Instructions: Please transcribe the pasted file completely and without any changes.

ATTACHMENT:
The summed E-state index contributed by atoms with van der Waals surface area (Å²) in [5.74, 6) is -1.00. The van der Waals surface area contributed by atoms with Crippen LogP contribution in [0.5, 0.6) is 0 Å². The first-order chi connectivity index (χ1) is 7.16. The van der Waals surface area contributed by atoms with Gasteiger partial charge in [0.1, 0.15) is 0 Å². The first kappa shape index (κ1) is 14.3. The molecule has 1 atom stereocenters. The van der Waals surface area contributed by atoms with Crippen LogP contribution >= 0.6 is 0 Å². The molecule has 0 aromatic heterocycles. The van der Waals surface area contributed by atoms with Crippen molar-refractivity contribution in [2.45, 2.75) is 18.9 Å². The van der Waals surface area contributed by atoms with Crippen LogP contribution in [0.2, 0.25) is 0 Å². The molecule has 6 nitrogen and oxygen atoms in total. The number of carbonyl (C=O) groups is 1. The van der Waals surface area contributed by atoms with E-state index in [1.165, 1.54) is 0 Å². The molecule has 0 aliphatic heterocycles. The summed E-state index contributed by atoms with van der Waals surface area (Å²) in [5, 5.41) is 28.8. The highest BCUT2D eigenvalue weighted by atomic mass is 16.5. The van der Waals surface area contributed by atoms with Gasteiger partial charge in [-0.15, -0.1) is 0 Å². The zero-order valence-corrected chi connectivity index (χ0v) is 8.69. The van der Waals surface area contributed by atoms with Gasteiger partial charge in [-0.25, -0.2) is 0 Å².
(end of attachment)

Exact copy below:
The summed E-state index contributed by atoms with van der Waals surface area (Å²) in [5.74, 6) is -1.00. The van der Waals surface area contributed by atoms with Crippen LogP contribution in [0.5, 0.6) is 0 Å². The first-order chi connectivity index (χ1) is 7.16. The van der Waals surface area contributed by atoms with Gasteiger partial charge in [0.1, 0.15) is 0 Å². The first kappa shape index (κ1) is 14.3. The molecule has 1 atom stereocenters. The van der Waals surface area contributed by atoms with Crippen LogP contribution >= 0.6 is 0 Å². The molecule has 0 aromatic heterocycles. The van der Waals surface area contributed by atoms with Crippen molar-refractivity contribution in [2.45, 2.75) is 18.9 Å². The van der Waals surface area contributed by atoms with Crippen LogP contribution in [0.2, 0.25) is 0 Å². The molecule has 6 nitrogen and oxygen atoms in total. The number of carbonyl (C=O) groups is 1. The van der Waals surface area contributed by atoms with E-state index in [1.165, 1.54) is 0 Å². The molecule has 0 aliphatic heterocycles. The summed E-state index contributed by atoms with van der Waals surface area (Å²) in [5, 5.41) is 28.8. The highest BCUT2D eigenvalue weighted by atomic mass is 16.5. The van der Waals surface area contributed by atoms with Gasteiger partial charge in [-0.15, -0.1) is 0 Å². The zero-order valence-corrected chi connectivity index (χ0v) is 8.69. The van der Waals surface area contributed by atoms with Gasteiger partial charge in [-0.25, -0.2) is 0 Å².